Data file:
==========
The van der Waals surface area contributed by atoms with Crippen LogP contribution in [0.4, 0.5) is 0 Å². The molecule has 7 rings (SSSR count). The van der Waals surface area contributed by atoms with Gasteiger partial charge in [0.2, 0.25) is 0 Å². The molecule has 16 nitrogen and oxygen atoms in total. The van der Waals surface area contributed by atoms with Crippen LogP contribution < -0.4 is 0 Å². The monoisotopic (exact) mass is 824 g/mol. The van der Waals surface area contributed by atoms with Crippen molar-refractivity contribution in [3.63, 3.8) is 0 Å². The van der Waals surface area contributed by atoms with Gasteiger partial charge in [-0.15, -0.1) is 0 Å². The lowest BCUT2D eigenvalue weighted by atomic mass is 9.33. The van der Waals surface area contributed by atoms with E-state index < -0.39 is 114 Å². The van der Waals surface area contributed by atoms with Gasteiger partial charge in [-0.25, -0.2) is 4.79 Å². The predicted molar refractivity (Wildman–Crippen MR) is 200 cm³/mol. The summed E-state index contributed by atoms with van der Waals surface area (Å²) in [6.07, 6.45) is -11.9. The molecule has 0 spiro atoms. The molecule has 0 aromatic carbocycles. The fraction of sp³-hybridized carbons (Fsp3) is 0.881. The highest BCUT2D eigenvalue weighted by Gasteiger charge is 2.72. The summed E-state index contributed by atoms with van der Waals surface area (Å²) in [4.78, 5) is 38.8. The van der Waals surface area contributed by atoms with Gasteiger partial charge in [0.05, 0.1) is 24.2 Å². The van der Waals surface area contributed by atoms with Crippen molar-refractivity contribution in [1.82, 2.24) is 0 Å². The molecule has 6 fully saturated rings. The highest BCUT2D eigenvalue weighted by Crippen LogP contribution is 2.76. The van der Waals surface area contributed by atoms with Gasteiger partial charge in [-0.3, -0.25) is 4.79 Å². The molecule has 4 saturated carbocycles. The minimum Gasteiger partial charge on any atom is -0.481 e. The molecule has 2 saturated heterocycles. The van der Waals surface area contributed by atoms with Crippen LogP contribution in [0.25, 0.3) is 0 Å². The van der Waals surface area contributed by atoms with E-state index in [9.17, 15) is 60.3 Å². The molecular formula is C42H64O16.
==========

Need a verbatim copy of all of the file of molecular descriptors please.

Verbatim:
The van der Waals surface area contributed by atoms with Crippen LogP contribution in [0.4, 0.5) is 0 Å². The molecule has 7 rings (SSSR count). The van der Waals surface area contributed by atoms with Gasteiger partial charge in [0.2, 0.25) is 0 Å². The molecule has 16 nitrogen and oxygen atoms in total. The van der Waals surface area contributed by atoms with Crippen LogP contribution < -0.4 is 0 Å². The monoisotopic (exact) mass is 824 g/mol. The van der Waals surface area contributed by atoms with Crippen molar-refractivity contribution in [3.63, 3.8) is 0 Å². The van der Waals surface area contributed by atoms with Gasteiger partial charge in [-0.15, -0.1) is 0 Å². The lowest BCUT2D eigenvalue weighted by atomic mass is 9.33. The van der Waals surface area contributed by atoms with E-state index < -0.39 is 114 Å². The van der Waals surface area contributed by atoms with Gasteiger partial charge in [-0.25, -0.2) is 4.79 Å². The predicted molar refractivity (Wildman–Crippen MR) is 200 cm³/mol. The summed E-state index contributed by atoms with van der Waals surface area (Å²) in [6.07, 6.45) is -11.9. The molecule has 0 spiro atoms. The molecule has 0 aromatic carbocycles. The fraction of sp³-hybridized carbons (Fsp3) is 0.881. The highest BCUT2D eigenvalue weighted by Gasteiger charge is 2.72. The summed E-state index contributed by atoms with van der Waals surface area (Å²) in [4.78, 5) is 38.8. The van der Waals surface area contributed by atoms with Gasteiger partial charge in [0.05, 0.1) is 24.2 Å². The van der Waals surface area contributed by atoms with Crippen molar-refractivity contribution in [1.82, 2.24) is 0 Å². The molecule has 6 fully saturated rings. The highest BCUT2D eigenvalue weighted by Crippen LogP contribution is 2.76. The van der Waals surface area contributed by atoms with Gasteiger partial charge in [-0.3, -0.25) is 4.79 Å². The molecule has 4 saturated carbocycles. The minimum Gasteiger partial charge on any atom is -0.481 e. The molecule has 2 saturated heterocycles. The van der Waals surface area contributed by atoms with Crippen LogP contribution in [0.25, 0.3) is 0 Å². The van der Waals surface area contributed by atoms with E-state index in [9.17, 15) is 60.3 Å². The molecular formula is C42H64O16.